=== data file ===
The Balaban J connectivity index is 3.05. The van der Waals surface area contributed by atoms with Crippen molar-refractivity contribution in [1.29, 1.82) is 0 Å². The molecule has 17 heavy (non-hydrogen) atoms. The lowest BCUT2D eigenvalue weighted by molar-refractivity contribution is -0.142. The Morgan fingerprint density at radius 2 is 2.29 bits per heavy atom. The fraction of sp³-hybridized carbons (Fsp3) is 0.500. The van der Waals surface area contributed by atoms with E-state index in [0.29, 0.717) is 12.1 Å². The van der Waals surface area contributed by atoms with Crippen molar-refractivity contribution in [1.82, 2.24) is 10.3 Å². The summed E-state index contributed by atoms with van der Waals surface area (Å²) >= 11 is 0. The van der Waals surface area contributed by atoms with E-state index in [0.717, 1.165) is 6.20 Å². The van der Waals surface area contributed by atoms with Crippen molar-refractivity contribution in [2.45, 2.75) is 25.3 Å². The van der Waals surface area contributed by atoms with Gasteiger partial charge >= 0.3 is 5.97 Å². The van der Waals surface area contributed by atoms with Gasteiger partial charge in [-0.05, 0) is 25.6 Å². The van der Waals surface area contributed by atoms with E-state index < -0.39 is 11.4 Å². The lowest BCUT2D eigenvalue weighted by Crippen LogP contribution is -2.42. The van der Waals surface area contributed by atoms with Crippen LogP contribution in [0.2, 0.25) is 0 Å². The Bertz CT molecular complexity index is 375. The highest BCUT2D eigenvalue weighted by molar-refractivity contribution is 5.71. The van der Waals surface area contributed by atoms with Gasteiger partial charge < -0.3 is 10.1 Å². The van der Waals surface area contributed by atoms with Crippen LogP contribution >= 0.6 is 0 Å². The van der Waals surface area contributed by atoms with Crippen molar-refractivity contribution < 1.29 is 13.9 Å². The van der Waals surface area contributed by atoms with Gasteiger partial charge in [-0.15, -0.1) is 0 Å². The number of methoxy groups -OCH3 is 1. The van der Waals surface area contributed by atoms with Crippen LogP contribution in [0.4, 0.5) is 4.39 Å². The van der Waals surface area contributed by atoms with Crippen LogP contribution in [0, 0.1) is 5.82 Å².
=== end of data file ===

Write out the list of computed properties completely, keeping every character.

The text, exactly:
The Balaban J connectivity index is 3.05. The van der Waals surface area contributed by atoms with Crippen molar-refractivity contribution in [1.29, 1.82) is 0 Å². The molecule has 17 heavy (non-hydrogen) atoms. The lowest BCUT2D eigenvalue weighted by molar-refractivity contribution is -0.142. The Morgan fingerprint density at radius 2 is 2.29 bits per heavy atom. The fraction of sp³-hybridized carbons (Fsp3) is 0.500. The van der Waals surface area contributed by atoms with E-state index in [0.29, 0.717) is 12.1 Å². The van der Waals surface area contributed by atoms with Crippen molar-refractivity contribution in [1.82, 2.24) is 10.3 Å². The summed E-state index contributed by atoms with van der Waals surface area (Å²) >= 11 is 0. The van der Waals surface area contributed by atoms with E-state index in [0.717, 1.165) is 6.20 Å². The van der Waals surface area contributed by atoms with Crippen molar-refractivity contribution in [2.45, 2.75) is 25.3 Å². The van der Waals surface area contributed by atoms with Gasteiger partial charge >= 0.3 is 5.97 Å². The van der Waals surface area contributed by atoms with Gasteiger partial charge in [-0.05, 0) is 25.6 Å². The van der Waals surface area contributed by atoms with E-state index < -0.39 is 11.4 Å². The lowest BCUT2D eigenvalue weighted by Crippen LogP contribution is -2.42. The van der Waals surface area contributed by atoms with Crippen LogP contribution in [0.2, 0.25) is 0 Å². The Bertz CT molecular complexity index is 375. The highest BCUT2D eigenvalue weighted by molar-refractivity contribution is 5.71. The van der Waals surface area contributed by atoms with Gasteiger partial charge < -0.3 is 10.1 Å². The van der Waals surface area contributed by atoms with Crippen LogP contribution >= 0.6 is 0 Å². The van der Waals surface area contributed by atoms with Crippen molar-refractivity contribution < 1.29 is 13.9 Å². The van der Waals surface area contributed by atoms with Gasteiger partial charge in [-0.15, -0.1) is 0 Å². The number of methoxy groups -OCH3 is 1. The van der Waals surface area contributed by atoms with Crippen LogP contribution in [0.4, 0.5) is 4.39 Å². The van der Waals surface area contributed by atoms with Crippen LogP contribution in [0, 0.1) is 5.82 Å².